Adrian also gave a shout out apidoc. Personally, we have been using Mulesoft’s Anypoint Platform and it has been a very useful tool for us to document our APIs.

Audit & Alerting

In order to give your engineers full autonomy in production and still stay compliant, you need good auditing and alerting capabilities.

Gilt built a smart alerting tool called CAVE, which alerts you when system invariants – e.g. number of orders shipped to the US in 5 min interval should be greater than 0 – have been violated.

Monitoring of micro-services is an interesting topic because once again, the traditional approach to monitoring – alert me when CPU/network or latencies go above threshold – is no longer sufficient because of the complex effects of causality that runs through your inter-dependent services.

Instead, as Richard Rodger pointed out in his Measuring Micro-Services talk at Codemotion Rome this year, it’s far more effective to identify and monitor emerging properties instead.

If you live in Portland then it might be worth going to Monitorama in June, it’s a conference that focuses on monitoring. Last year’s conference had some pretty awesome talks.

IO Explosions

I didn’t get a clear sense of how it works, but Adrian mentioned that Gilt has looked to lambda architecture for their critical path code, and are doing pre-computation and real-time push updates to reduce the number of IO calls that occur between services.


Since they have many databases, it means their data analysts would need access to all the databases in order to run their reports. To simplify things, they put their analytics data into a queue which is then written to S3.

Whilst Adrian didn’t divulge on what technology Gilt is using for analytics, there are quite a number of tools/services available to you on the market.


Based on our experience at Gamesys Social where we have been using Google BigQuery for a number of years, I strongly recommend that you take it into consideration. It’s a managed service that allows you to run SQL-like, ad-hoc queries on Exabyte-size datasets and get results back in seconds.

At this point we have around 100TB of analytics data at Gamesys Social and our data analysts are able to run their queries everyday and analyse 10s of TBs of data without any help from the developers.

BigQuery is just one of many interesting technologies that we use at Gamesys Social, so if you’re interested in working with us, we’re hiring for a functional programmer right now.




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5 thoughts on “CraftConf 15–Takeaways from “Scaling micro-services at Gilt””

  1. Pingback: CraftConf 15–Takeaways from “Microservice AntiPatterns” |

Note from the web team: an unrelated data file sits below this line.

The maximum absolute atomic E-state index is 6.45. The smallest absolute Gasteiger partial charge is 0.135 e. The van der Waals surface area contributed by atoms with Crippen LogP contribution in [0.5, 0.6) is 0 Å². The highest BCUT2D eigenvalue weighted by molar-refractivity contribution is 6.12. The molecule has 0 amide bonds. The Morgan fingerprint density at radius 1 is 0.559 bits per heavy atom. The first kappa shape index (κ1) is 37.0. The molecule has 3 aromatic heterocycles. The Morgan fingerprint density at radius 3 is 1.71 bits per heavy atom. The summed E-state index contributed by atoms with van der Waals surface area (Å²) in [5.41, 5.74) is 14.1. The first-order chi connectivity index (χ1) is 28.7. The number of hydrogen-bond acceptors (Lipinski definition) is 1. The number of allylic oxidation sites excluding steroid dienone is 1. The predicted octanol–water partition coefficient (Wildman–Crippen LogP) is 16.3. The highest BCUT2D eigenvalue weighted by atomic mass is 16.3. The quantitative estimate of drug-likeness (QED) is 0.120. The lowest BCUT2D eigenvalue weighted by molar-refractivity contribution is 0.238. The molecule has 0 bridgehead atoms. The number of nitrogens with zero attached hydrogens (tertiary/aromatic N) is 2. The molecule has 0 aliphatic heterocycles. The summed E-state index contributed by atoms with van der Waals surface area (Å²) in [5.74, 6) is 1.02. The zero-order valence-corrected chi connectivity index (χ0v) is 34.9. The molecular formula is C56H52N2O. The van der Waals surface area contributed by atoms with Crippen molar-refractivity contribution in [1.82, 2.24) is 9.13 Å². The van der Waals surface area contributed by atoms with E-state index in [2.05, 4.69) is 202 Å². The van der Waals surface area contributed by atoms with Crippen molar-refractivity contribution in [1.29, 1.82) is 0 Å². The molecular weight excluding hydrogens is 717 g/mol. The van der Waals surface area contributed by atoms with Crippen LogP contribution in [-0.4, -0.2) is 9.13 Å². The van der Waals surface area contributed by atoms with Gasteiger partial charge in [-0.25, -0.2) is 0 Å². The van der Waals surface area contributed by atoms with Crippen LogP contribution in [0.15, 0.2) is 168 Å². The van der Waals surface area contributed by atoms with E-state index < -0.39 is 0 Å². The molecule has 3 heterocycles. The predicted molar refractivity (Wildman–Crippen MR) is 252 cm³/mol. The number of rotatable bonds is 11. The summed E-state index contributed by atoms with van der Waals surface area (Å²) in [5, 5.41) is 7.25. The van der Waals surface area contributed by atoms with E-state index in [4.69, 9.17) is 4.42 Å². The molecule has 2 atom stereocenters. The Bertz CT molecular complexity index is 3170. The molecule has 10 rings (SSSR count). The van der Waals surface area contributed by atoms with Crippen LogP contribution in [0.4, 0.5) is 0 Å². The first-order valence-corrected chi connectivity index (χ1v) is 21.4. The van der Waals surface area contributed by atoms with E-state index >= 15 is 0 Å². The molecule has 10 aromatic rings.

2. IO Explosions, just my guess:

    If services have some kind of dependencies to other services (even when they should be independend, but still) if one service calls three other services, and each of those calls again three more services, and so on, and you have n tiers of services (even though service tiers are not microservice-concept, just as a calculation example here), and the latest make some kind of IO to get e.g. localization string, it will be (3 ^ n) times hits to the localization (-service) by just one “action”. Instead if you could (use some kind of reactive programming model and) push the required localizations to some kind of cache, well, those hits could be avoided. (Cache the subscription, not the actual result.)

  3. Services should be independent in the sense that they have their own bounded context, and has one job that it needs to do well, but it doesn’t mean that they can’t depend on other services or interact with other services.

    Caching is one of the ways you can combat IO explosion and .Net’s HttpClient supports caching behaviour (even though it’s disabled by default for some reason.. It’s something that others have talked about at length (e.g.

    But it really depends on what data you’re serving, for something like localization then it’s easily cachable but for hot data (data that gets changed a lot, like user state for a game) you might not be able to cache it at all.

    Also, in general, caching only applies to HTTP GET requests, and not the other HTTP verbs. And what if you’re communicating with other services via a queue, or a stream (kinesis, kafka, etc.)?

    There are also other ways around it, for instance, if two services have to talk to each other all the time (say, 1:1 message rate) and the ratio of CPU load is consistent (say 3:1) then you might choose to go multi-tenancy.
    With something like Amazon ECS you can deploy both as Docker apps with 75% CPU allocated to one and 25% to the other. So you still have the boundaries for your services (both in terms of security and encapsulation) via Docker, and deployment granularity (if one service has to change then you deploy update only to that service) but cut out the network bandwidth and latency between this pair of services.
    You do lose the ability to scale the two services independently, but since we know the message rate between the two is an invariant in our system so we’ll never truly scale them independently anyway (more load on one = more load on the other). Of course, this depends on if there is such invariant to begin with. In practice, I wouldn’t go this far unless it’s absolutely necessary and it does have a cognitive cost too (deployment becomes more complex and it’s just another thing you need to remember)

  4. Pingback: The microservices marathon |